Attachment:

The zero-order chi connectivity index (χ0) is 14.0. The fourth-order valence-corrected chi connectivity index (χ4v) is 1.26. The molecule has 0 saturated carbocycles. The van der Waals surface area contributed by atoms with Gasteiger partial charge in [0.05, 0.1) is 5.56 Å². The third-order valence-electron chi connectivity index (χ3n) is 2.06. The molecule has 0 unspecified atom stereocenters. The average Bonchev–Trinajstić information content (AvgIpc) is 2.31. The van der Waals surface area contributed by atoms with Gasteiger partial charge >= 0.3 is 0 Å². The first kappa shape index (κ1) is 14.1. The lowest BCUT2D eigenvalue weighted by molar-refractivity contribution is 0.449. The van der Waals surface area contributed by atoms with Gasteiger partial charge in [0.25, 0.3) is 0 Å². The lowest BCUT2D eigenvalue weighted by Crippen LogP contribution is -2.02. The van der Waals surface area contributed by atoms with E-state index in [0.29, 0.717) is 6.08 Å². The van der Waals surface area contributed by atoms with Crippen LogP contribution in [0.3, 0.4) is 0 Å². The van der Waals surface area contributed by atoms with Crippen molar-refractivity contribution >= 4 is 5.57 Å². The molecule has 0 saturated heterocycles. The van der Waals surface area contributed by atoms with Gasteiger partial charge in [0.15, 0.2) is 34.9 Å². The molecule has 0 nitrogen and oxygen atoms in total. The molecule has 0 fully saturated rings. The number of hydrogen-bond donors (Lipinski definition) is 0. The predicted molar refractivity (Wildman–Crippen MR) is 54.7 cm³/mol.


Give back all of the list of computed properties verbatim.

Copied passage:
The zero-order chi connectivity index (χ0) is 14.0. The fourth-order valence-corrected chi connectivity index (χ4v) is 1.26. The molecule has 0 saturated carbocycles. The van der Waals surface area contributed by atoms with Gasteiger partial charge in [0.05, 0.1) is 5.56 Å². The third-order valence-electron chi connectivity index (χ3n) is 2.06. The molecule has 0 unspecified atom stereocenters. The average Bonchev–Trinajstić information content (AvgIpc) is 2.31. The van der Waals surface area contributed by atoms with Gasteiger partial charge >= 0.3 is 0 Å². The first kappa shape index (κ1) is 14.1. The lowest BCUT2D eigenvalue weighted by molar-refractivity contribution is 0.449. The van der Waals surface area contributed by atoms with Gasteiger partial charge in [0.25, 0.3) is 0 Å². The lowest BCUT2D eigenvalue weighted by Crippen LogP contribution is -2.02. The van der Waals surface area contributed by atoms with E-state index in [0.29, 0.717) is 6.08 Å². The van der Waals surface area contributed by atoms with Crippen LogP contribution in [0.3, 0.4) is 0 Å². The van der Waals surface area contributed by atoms with Crippen molar-refractivity contribution >= 4 is 5.57 Å². The molecule has 0 saturated heterocycles. The van der Waals surface area contributed by atoms with Gasteiger partial charge in [0.15, 0.2) is 34.9 Å². The molecule has 0 nitrogen and oxygen atoms in total. The molecule has 0 fully saturated rings. The number of hydrogen-bond donors (Lipinski definition) is 0. The predicted molar refractivity (Wildman–Crippen MR) is 54.7 cm³/mol.